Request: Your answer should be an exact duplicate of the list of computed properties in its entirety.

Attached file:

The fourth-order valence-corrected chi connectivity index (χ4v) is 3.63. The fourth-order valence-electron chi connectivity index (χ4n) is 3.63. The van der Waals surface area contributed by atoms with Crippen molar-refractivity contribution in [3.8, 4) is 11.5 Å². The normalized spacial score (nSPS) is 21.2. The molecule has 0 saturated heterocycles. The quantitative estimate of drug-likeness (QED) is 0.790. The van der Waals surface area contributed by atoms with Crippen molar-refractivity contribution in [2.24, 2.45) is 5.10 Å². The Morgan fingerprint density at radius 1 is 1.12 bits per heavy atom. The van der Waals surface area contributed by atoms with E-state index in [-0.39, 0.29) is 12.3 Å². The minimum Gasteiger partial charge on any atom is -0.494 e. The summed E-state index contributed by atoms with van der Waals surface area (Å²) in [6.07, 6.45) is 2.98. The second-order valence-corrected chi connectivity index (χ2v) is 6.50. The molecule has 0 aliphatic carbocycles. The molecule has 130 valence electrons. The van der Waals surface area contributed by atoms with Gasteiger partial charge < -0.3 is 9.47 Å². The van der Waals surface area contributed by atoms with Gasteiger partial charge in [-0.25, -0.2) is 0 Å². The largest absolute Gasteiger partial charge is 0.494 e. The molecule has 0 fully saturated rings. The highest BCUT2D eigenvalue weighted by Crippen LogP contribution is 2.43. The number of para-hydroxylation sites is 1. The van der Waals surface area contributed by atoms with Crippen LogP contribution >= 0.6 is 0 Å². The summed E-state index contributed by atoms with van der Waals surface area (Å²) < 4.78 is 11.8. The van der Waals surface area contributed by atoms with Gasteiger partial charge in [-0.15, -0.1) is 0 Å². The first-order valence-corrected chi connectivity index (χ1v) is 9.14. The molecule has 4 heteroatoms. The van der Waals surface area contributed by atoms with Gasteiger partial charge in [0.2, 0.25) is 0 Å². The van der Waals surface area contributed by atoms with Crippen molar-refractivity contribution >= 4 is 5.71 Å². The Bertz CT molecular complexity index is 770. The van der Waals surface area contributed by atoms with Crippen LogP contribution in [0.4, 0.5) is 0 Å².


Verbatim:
The fourth-order valence-corrected chi connectivity index (χ4v) is 3.63. The fourth-order valence-electron chi connectivity index (χ4n) is 3.63. The van der Waals surface area contributed by atoms with Crippen molar-refractivity contribution in [3.8, 4) is 11.5 Å². The normalized spacial score (nSPS) is 21.2. The molecule has 0 saturated heterocycles. The quantitative estimate of drug-likeness (QED) is 0.790. The van der Waals surface area contributed by atoms with Crippen molar-refractivity contribution in [2.24, 2.45) is 5.10 Å². The Morgan fingerprint density at radius 1 is 1.12 bits per heavy atom. The van der Waals surface area contributed by atoms with E-state index in [-0.39, 0.29) is 12.3 Å². The minimum Gasteiger partial charge on any atom is -0.494 e. The summed E-state index contributed by atoms with van der Waals surface area (Å²) in [6.07, 6.45) is 2.98. The second-order valence-corrected chi connectivity index (χ2v) is 6.50. The molecule has 0 aliphatic carbocycles. The molecule has 130 valence electrons. The van der Waals surface area contributed by atoms with Gasteiger partial charge < -0.3 is 9.47 Å². The van der Waals surface area contributed by atoms with Gasteiger partial charge in [-0.25, -0.2) is 0 Å². The largest absolute Gasteiger partial charge is 0.494 e. The molecule has 0 fully saturated rings. The highest BCUT2D eigenvalue weighted by Crippen LogP contribution is 2.43. The number of para-hydroxylation sites is 1. The van der Waals surface area contributed by atoms with Crippen LogP contribution >= 0.6 is 0 Å². The summed E-state index contributed by atoms with van der Waals surface area (Å²) < 4.78 is 11.8. The van der Waals surface area contributed by atoms with Gasteiger partial charge in [-0.15, -0.1) is 0 Å². The first-order valence-corrected chi connectivity index (χ1v) is 9.14. The molecule has 4 heteroatoms. The van der Waals surface area contributed by atoms with Gasteiger partial charge in [0.2, 0.25) is 0 Å². The van der Waals surface area contributed by atoms with Crippen molar-refractivity contribution >= 4 is 5.71 Å². The Bertz CT molecular complexity index is 770. The van der Waals surface area contributed by atoms with Crippen LogP contribution in [0.4, 0.5) is 0 Å².